Here are just a few convincing reasons to start running:
1. Because you can do it anywhere. We think it’s safe to say that the more accessible your fitness routine is, the more you’ll stick with it. Traveling for work? You can still go for a run! On vacation? You can still go for a run! Snow, sleet, rain, hail? Yep, you can still go for a run.
2. To make new friends. You don’t have to toe the starting line to meet some friendly competition. Try a group run organized by a local running club or running store, or look for a Meetup group of like-minded runners near you.
3. To spend some time alone. Then again, if the running buddy thing isn’t your scene, you might as well lace up for some “me time” and escape everything for a while.
4. To accomplish a goal. We don’t have to tell you that it feels darn good to set a goal and then crush it. If you’ve always wanted to run — whether your goal is to finish a marathon or just a loop around the block — now’s the time to lace up and check it off the list.
5. Because you might live longer. While more isn’t always better, there’s solid evidence that a moderate running routine will add years to your life, even if you’re only logging a few minutes each day.
6. To burn calories. While we don’t recommend exercising for the sole purpose of losing weight — there are just so many other benefits! — there’s no denying that running is a big calorie burner. Your individual burn will vary depending on your sex, weight, level of activity and how far and fast you run, but you can expect to burn about 50 percent more calories per mile than you would walking the same distance.
7. For the smiles. A whole host of feel-good chemicals are released in the brainwhen we exercise that essentially act like drugs. It’s called the Runner’s High for a reason!
8. To remember. Learning a new language isn’t the only way to keep an aging brain sharp. Research suggests that staying physically active is even more important in preventing cognitive decline.
9. Because you’ll sleep better. Regular exercisers reported significantly better shut-eye than couch potatoes in a 2013 survey from the National Sleep Foundation. But the survey’s most promising finding was that a little bit goes a long way: Adding just 10 minutes of physical activity helped non-exercisers report better sleep.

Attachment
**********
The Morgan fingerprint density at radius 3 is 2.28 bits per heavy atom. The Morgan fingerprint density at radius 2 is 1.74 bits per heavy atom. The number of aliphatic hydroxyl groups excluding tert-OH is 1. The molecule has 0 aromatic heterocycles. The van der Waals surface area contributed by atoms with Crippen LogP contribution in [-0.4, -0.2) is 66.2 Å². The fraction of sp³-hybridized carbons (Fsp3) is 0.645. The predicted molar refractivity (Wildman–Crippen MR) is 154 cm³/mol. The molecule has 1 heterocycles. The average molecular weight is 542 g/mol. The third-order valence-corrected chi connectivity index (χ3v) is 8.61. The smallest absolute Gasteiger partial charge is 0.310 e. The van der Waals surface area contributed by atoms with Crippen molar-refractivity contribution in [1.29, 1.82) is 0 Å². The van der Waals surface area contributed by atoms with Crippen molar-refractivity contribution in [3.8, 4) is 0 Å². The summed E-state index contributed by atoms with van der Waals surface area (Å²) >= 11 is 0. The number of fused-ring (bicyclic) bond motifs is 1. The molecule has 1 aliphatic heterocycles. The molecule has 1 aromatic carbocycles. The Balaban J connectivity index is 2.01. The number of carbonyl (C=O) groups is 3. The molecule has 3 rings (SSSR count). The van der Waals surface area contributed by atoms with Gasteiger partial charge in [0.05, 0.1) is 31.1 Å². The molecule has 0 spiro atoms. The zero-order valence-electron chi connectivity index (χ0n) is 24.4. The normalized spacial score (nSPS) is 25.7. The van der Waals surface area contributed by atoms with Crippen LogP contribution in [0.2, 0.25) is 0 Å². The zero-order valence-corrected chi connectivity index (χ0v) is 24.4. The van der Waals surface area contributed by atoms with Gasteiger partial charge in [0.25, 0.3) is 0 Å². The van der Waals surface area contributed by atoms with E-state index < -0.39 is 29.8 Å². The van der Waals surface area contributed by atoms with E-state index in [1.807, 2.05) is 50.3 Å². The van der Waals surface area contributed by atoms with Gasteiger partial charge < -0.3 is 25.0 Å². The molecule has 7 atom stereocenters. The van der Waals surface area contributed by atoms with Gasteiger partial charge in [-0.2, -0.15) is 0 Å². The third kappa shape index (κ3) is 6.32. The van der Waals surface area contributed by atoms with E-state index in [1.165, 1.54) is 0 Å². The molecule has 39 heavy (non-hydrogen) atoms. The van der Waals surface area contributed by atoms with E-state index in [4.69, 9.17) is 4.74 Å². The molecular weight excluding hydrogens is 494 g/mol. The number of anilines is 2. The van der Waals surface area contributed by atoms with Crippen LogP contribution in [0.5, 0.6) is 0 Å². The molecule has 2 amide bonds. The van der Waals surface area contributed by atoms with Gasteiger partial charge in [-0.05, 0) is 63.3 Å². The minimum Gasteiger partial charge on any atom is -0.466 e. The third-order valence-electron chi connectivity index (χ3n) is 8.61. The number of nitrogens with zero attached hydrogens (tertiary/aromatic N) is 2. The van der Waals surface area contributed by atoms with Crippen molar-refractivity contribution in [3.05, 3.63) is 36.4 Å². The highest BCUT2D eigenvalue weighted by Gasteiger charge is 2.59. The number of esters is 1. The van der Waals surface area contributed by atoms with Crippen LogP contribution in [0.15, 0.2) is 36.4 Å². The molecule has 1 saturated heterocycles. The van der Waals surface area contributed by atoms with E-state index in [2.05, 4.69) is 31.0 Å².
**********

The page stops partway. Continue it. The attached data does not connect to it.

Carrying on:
10. To feel more energized. You might think that a run would drain you after a long day, but physical activity actually serves to reenergize, perhaps even better than a quick nap.
11. For your heart. The American Heart Association recommends 40 minutes of moderate to vigorous aerobic activity — a.k.a. running — three or four times a week to help lower blood pressure and cholesterol naturally.
12. To relax. Those same feel-good chemicals released in the brain that lift your spirits can also help alleviate stress, even though exercise is technically a stressor on the body.
13. Because you might reduce your cancer risk. According to the National Cancer Institute, there is strong evidence that physically active people have lower risks of colon and breast cancer. Emerging research suggests exercise confers some protection against endometrial, lung and prostate cancers, too.
14. Because you’ll get to spend more time outside. And a little extra time in nature in turn can keep you calm, happy and energized.
15. To see more of new places. There’s nothing wrong with a casual stroll through your new neighborhood or the city you’re vacationing in, but you could see a whole lot more at a faster pace!
16. Because you’ll (probably) get to buy new shoes. If you haven’t run in a while (or ever before), you’ll probably need some new sneaks. They’re about the only essential gear for running — aside from the right sports bra for the ladies — and who doesn’t love shoe shopping?
17. To protect your bones. Weight-bearing exercise like running is key to building strong and healthy bones and slowing bone loss. (And no, running won’t cause arthritis.)
18. To stay sniffle-free. You just might breeze through cold and flu season thanks to your new running routine. Moderate amounts of exercise seem to bolster the immune system’s ability to ward off viruses.
19. To make a difference. When you’re ready, try a race for charity. When the training miles get tough, remember the cause you signed up to run for — and the people your running can benefit.